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GPS II-5 was deployed from the payload bay at MET 2d4h17m43s. The first PAM burn half an orbit later placed the satellite onto a 97x1,510km transfer orbit. The second PAM burn and one RCS burn placed the satellite into a near-operational 1,506x1,582km orbit, but due to miscalculations the satellite was in the wrong position with respect to GPS II-4, and so it was left to drift until the relative phase angle reached an acceptable value.

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GPS II-6 was deployed from the payload bay at MET 3d4h47m44s. The first PAM burn one orbit later placed it into a 98x1,506km transfer orbit. Like GPS II-5, the angle with respect to GPS II-4 upon insertion into near-semi-synchronous orbit was incorrect and it was left to drift until it reached the correct angle.

The crew conducted the deorbit burn at MET 4d5h39m, but overshot slightly and lowered the periapsis to -9 km. Entry interface occurred at MET 4d5h45m10s. Discovery made a smooth touchdown at Dessert AFB at MET 4d5h58m10s. The mission went very smoothly overall, with no malfunctions of the orbiter itself.

Next Up: Atlantis is currently standing ready on Launch Pad 39A. Launch on Mission STS-71C, carrying three commsats and the first Korean and Turkish astronauts, is scheduled for May 36.

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STS-71C Atlantis Mission Report

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Quick Summary:

Crew: Martha Cummins (CDR), Victoria Rowbottom (PLT), Anna Protz (MS1), Ridley Warren (MS2), Jasmine Nowell (MS3), Kyung-Hee Min, South Korea (PS1), Gökhan Yıldırım, Turkey (PS2)

Backup Crew: Yeong-Gi Jeong, South Korea (PS1), Ata Dilşad, Turkey (PS2)

Payload: Kerbstar 10 commsat, KoreaSat 1 commsat, Turksat 1 commsat, 8 GAS Canisters

Payload Mass: 8,022 kg

Launch: June 1, 1987 4:09:00 from Pad 39A at KSC

Mission Duration: 5d0h34m46s

Landing: June 6, 1987 4:43:46 at KSC

Statistics & Milestones: 56th Space Shuttle mission; 8th flight of Atlantis; 29th landing at KSC. Payload specialists Kyung-Hee Min and Gökhan Yıldırım became the first kerbals from South Korea and Turkey, respectively, to fly in space.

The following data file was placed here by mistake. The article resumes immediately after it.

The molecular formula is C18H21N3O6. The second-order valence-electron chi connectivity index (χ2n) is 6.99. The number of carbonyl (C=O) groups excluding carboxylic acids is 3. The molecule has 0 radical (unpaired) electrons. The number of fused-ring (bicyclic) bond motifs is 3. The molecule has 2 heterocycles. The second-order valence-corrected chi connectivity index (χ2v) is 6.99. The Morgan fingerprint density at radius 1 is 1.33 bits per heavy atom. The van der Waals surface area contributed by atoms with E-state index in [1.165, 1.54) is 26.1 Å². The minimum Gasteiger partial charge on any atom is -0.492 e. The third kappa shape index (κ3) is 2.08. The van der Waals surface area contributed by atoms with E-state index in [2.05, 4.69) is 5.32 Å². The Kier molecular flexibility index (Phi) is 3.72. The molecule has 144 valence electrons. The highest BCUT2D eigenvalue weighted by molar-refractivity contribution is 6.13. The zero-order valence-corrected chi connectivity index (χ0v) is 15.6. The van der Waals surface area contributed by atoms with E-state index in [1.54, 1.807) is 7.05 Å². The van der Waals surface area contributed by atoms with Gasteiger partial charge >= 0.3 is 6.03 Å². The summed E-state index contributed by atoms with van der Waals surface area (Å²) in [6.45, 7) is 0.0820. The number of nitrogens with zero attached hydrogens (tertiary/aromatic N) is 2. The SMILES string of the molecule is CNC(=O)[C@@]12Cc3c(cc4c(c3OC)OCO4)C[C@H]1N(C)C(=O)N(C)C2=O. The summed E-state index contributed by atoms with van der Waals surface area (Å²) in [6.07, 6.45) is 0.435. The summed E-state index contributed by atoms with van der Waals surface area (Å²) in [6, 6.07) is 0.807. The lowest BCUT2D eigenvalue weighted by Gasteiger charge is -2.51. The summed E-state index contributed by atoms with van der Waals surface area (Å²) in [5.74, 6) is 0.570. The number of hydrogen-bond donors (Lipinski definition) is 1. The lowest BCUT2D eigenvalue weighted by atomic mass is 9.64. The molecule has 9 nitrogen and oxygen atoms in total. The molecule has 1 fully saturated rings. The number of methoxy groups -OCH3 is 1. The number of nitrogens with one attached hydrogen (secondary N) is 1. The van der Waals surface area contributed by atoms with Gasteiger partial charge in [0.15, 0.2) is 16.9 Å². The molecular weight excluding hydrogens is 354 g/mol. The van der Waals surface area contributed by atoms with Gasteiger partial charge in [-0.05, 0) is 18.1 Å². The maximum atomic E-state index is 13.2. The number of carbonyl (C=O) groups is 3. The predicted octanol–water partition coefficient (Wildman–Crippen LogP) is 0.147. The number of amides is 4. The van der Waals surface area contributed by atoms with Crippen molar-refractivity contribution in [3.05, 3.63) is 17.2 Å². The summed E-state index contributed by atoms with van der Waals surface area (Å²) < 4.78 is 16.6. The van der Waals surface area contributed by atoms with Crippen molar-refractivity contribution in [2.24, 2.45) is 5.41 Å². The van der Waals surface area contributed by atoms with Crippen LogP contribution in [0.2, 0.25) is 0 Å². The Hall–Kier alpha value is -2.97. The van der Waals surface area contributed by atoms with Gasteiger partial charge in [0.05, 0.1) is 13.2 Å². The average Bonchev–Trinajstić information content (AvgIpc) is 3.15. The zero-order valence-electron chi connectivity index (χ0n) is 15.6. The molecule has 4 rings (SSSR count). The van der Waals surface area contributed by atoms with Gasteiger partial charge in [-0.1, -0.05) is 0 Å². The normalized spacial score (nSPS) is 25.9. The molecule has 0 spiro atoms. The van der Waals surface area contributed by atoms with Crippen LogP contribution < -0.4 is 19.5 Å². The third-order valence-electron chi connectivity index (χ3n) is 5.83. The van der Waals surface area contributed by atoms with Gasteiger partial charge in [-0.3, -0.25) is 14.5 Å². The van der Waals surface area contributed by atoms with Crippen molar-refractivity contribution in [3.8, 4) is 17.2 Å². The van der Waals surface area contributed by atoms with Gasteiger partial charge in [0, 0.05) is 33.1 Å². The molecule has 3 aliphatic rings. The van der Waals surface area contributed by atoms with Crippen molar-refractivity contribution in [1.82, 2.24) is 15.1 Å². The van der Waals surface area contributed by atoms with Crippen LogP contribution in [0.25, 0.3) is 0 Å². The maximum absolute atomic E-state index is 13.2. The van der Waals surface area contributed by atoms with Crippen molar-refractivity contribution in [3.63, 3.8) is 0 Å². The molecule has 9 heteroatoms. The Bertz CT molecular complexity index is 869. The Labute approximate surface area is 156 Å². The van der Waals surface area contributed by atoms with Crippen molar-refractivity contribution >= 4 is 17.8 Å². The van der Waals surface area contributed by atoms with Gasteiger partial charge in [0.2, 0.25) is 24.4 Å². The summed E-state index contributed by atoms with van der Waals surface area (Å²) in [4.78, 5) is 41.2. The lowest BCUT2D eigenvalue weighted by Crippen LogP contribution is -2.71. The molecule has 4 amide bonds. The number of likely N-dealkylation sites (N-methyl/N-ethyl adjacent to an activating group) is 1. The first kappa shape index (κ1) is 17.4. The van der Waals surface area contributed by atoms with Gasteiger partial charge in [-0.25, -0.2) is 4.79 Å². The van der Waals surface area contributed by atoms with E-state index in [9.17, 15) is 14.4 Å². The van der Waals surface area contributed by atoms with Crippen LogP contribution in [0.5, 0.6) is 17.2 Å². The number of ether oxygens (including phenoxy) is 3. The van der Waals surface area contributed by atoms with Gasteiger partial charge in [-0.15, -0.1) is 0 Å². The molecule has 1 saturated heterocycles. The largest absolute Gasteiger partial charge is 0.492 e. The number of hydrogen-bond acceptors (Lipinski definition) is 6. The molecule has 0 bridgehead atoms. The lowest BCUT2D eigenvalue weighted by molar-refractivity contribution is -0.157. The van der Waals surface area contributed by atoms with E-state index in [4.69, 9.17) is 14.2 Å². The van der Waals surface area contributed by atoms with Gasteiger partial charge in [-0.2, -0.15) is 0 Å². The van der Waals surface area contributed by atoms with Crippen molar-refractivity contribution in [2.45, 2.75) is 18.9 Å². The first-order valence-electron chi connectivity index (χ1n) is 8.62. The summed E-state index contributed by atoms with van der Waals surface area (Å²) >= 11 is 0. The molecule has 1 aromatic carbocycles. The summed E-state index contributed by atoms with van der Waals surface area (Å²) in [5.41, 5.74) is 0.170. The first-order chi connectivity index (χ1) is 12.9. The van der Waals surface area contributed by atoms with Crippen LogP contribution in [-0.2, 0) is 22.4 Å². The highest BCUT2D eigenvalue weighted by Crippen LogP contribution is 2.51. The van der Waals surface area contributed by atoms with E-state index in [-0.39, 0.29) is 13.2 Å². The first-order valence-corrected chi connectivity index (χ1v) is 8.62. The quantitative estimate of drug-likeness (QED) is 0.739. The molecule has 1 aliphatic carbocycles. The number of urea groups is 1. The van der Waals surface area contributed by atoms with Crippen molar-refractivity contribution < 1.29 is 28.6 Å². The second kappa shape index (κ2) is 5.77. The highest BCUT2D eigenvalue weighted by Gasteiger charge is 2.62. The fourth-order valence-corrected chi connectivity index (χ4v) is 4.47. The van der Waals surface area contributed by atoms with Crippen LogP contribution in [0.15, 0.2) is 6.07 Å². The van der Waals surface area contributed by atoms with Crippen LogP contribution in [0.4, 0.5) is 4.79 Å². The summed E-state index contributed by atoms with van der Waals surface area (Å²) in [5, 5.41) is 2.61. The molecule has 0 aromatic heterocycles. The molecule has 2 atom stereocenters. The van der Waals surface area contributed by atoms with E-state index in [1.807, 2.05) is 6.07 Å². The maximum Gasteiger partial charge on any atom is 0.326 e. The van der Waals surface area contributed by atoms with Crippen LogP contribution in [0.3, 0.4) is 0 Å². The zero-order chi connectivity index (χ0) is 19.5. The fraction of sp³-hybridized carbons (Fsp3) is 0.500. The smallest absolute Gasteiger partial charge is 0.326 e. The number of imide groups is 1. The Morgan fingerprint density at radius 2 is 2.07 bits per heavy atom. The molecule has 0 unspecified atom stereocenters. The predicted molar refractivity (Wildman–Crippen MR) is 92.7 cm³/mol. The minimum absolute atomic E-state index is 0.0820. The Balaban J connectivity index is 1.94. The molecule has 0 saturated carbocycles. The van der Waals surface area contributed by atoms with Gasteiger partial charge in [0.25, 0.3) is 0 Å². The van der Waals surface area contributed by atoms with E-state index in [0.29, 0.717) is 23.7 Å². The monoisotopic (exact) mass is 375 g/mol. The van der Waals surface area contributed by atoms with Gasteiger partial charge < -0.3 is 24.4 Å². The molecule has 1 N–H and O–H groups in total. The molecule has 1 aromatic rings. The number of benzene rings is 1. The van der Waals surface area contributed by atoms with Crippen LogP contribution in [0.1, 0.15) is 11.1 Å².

Narrative Summary:

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After a one-day delay due to rain, Atlantis lifted off just before dawn on June 1, 1987, and, after a smooth ascent, was placed into a 44x104km orbit; this was perhaps the most perfectly targeted ascent of the Space Shuttle Program to date. The OMS burn at MET 14m inserted Atlantis into a 72x104km orbit, inclination 0.4 degrees, period 31m49s. At MET 2h03m46s the motor to open the #6 GAS Canister in the payload bay (an experiment from Aperture Laboratories and the University of Colorado) failed, preventing the experiment from functioning. It was allocated a flight slot on an upcoming shuttle mission to redo the experiment.

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At MET 5h16m the crew completed a very brief OMS burn to lower the orbit to 72x101km, and a second longer burn at MET 5h32m to circularize the orbit at 100x103km, period 32m44s. The crew spent the remainder of the day activating the seven working GAS Canisters in the payload bay.

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At MET 1d4h01m49s, the #1 battery in the shuttle aft compartment short-circuited. Kerbstar 10 was deployed from the payload bay at MET 1d5h01m50s. The first PAM burn one orbit later placed the satellite into a 100x2,887km transfer orbit. At MET 2d1h03m47s, the #2 battery in the shuttle aft compartment also short-circuited. At MET 2d3h56m47s, the #15 oxidizer tank in the orbiter aft compartment began leaking. Kerbstar 10 reached its operational orbit just before crew wake-up for FD4.

KoreaSat 1 was deployed from the payload bay at MET 2d5h28m24s. After one PAM burn the payload was in a 101x2,880km transfer orbit. At MET 3d1h29m54s, the battery in the Turksat 1 probe core short-circuited; this was not on-orbit repairable. KoreaSat 1 reached its operational orbit just after the crew awoke on FD5.

At MET 3d4h16m44s, the #6 oxidizer tank in the orbiter aft compartment began leaking. Turksat 1 was deployed from the payload bay at MET 4d0h29m03s. The first PAM burn placed the payload into a 102x2,875km orbit. At MET 4d1h06m44s the #14 oxidizer tank began leaking. At MET 4d2h31m54s, the deployment motor on the #4 GAS Canister failed. Turksat 1 reached its operational orbit early on FD6.

At MET 4d4h30m12s the battery in the orbiter flight deck failed. The crew completed the deorbit burn at MET 5d0h15m. Entry interface occurred at MET 5d0h21m30s. Cummins and Rowbottom brought Atlantis in for a hard landing at KSC, with wheel stop at MET 5d0h34m46s.

Next Up: Columbia is scheduled to lift off on July 3 on the Kerbin Observations Mission.

In Other News: The Kerbal States Congress has approved the construction of a fifth operational Space Shuttle orbiter in order to meet the flight rates necessary to support the Space Station Liberty program and projected increased demand for flights in the 1990s. To be constructed largely from flight spares created during the construction of Discovery and Atlantis, the new orbiter, OV-105, could be delivered to KSC as early as mid-1989.